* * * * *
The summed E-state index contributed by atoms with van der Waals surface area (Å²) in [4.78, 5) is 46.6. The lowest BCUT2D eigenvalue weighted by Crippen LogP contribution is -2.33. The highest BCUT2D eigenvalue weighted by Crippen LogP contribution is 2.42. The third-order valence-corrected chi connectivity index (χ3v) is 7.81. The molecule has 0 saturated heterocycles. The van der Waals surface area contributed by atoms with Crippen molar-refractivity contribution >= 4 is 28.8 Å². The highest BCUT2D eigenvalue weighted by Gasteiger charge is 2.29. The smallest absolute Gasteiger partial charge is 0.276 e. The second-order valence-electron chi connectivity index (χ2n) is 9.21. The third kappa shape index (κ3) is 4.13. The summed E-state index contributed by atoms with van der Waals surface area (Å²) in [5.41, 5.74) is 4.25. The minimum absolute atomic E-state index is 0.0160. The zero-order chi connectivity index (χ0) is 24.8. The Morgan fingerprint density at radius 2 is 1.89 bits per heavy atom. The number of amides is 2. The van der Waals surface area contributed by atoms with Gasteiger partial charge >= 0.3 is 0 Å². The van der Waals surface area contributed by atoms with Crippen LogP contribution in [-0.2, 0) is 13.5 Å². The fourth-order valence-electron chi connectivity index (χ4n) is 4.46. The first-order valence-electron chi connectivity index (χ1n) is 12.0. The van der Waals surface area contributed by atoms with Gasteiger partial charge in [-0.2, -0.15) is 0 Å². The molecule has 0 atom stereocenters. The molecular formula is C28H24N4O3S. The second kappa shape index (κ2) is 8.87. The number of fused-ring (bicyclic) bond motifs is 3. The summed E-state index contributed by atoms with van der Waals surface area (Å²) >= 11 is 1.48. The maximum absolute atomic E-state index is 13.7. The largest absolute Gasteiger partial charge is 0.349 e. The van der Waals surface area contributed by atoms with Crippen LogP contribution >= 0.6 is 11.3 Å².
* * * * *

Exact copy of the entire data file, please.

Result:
The summed E-state index contributed by atoms with van der Waals surface area (Å²) in [4.78, 5) is 46.6. The lowest BCUT2D eigenvalue weighted by Crippen LogP contribution is -2.33. The highest BCUT2D eigenvalue weighted by Crippen LogP contribution is 2.42. The third-order valence-corrected chi connectivity index (χ3v) is 7.81. The molecule has 0 saturated heterocycles. The van der Waals surface area contributed by atoms with Crippen molar-refractivity contribution >= 4 is 28.8 Å². The highest BCUT2D eigenvalue weighted by Gasteiger charge is 2.29. The smallest absolute Gasteiger partial charge is 0.276 e. The second-order valence-electron chi connectivity index (χ2n) is 9.21. The third kappa shape index (κ3) is 4.13. The summed E-state index contributed by atoms with van der Waals surface area (Å²) in [5.41, 5.74) is 4.25. The minimum absolute atomic E-state index is 0.0160. The zero-order chi connectivity index (χ0) is 24.8. The Morgan fingerprint density at radius 2 is 1.89 bits per heavy atom. The number of amides is 2. The van der Waals surface area contributed by atoms with Gasteiger partial charge >= 0.3 is 0 Å². The van der Waals surface area contributed by atoms with Crippen LogP contribution in [-0.2, 0) is 13.5 Å². The fourth-order valence-electron chi connectivity index (χ4n) is 4.46. The first-order valence-electron chi connectivity index (χ1n) is 12.0. The van der Waals surface area contributed by atoms with Gasteiger partial charge in [-0.2, -0.15) is 0 Å². The molecule has 0 atom stereocenters. The molecular formula is C28H24N4O3S. The second kappa shape index (κ2) is 8.87. The number of fused-ring (bicyclic) bond motifs is 3. The summed E-state index contributed by atoms with van der Waals surface area (Å²) >= 11 is 1.48. The maximum absolute atomic E-state index is 13.7. The largest absolute Gasteiger partial charge is 0.349 e. The van der Waals surface area contributed by atoms with Crippen LogP contribution >= 0.6 is 11.3 Å².